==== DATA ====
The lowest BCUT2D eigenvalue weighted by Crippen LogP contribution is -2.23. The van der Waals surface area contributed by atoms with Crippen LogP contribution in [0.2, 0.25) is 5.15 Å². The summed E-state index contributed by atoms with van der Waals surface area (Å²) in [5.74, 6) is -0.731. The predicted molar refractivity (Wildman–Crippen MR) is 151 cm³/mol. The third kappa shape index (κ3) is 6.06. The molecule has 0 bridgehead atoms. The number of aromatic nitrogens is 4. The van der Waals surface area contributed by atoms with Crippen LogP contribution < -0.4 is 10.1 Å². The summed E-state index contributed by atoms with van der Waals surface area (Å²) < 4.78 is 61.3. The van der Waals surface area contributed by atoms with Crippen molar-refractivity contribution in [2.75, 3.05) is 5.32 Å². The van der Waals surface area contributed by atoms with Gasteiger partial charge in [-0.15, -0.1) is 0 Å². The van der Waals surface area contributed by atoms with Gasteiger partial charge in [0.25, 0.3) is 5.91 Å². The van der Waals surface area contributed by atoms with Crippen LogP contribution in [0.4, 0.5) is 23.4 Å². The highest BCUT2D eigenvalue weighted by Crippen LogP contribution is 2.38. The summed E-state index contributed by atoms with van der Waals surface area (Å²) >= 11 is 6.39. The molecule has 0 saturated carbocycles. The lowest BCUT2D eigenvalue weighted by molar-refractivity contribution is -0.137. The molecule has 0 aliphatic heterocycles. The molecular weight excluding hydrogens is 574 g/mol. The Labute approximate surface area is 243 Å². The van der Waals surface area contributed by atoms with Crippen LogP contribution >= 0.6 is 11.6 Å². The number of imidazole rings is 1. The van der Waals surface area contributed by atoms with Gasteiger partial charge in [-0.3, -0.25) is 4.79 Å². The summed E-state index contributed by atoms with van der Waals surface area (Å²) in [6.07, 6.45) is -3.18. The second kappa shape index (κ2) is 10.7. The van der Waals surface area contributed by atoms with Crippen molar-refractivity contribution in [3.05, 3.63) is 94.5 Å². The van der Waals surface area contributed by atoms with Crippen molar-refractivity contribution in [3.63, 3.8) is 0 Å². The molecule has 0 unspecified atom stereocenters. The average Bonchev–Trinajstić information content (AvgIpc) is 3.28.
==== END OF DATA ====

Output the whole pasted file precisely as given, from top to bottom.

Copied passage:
The lowest BCUT2D eigenvalue weighted by Crippen LogP contribution is -2.23. The van der Waals surface area contributed by atoms with Crippen LogP contribution in [0.2, 0.25) is 5.15 Å². The summed E-state index contributed by atoms with van der Waals surface area (Å²) in [5.74, 6) is -0.731. The predicted molar refractivity (Wildman–Crippen MR) is 151 cm³/mol. The third kappa shape index (κ3) is 6.06. The molecule has 0 bridgehead atoms. The number of aromatic nitrogens is 4. The van der Waals surface area contributed by atoms with Crippen LogP contribution < -0.4 is 10.1 Å². The summed E-state index contributed by atoms with van der Waals surface area (Å²) < 4.78 is 61.3. The van der Waals surface area contributed by atoms with Crippen molar-refractivity contribution in [2.75, 3.05) is 5.32 Å². The van der Waals surface area contributed by atoms with Gasteiger partial charge in [-0.15, -0.1) is 0 Å². The van der Waals surface area contributed by atoms with Gasteiger partial charge in [0.25, 0.3) is 5.91 Å². The van der Waals surface area contributed by atoms with Crippen LogP contribution in [0.4, 0.5) is 23.4 Å². The highest BCUT2D eigenvalue weighted by Crippen LogP contribution is 2.38. The summed E-state index contributed by atoms with van der Waals surface area (Å²) >= 11 is 6.39. The molecule has 0 saturated carbocycles. The lowest BCUT2D eigenvalue weighted by molar-refractivity contribution is -0.137. The molecule has 0 aliphatic heterocycles. The molecular weight excluding hydrogens is 574 g/mol. The Labute approximate surface area is 243 Å². The van der Waals surface area contributed by atoms with Crippen LogP contribution >= 0.6 is 11.6 Å². The number of imidazole rings is 1. The van der Waals surface area contributed by atoms with Gasteiger partial charge in [-0.3, -0.25) is 4.79 Å². The summed E-state index contributed by atoms with van der Waals surface area (Å²) in [6.07, 6.45) is -3.18. The second kappa shape index (κ2) is 10.7. The van der Waals surface area contributed by atoms with Crippen molar-refractivity contribution in [3.05, 3.63) is 94.5 Å². The van der Waals surface area contributed by atoms with Crippen molar-refractivity contribution in [3.63, 3.8) is 0 Å². The molecule has 0 unspecified atom stereocenters. The average Bonchev–Trinajstić information content (AvgIpc) is 3.28.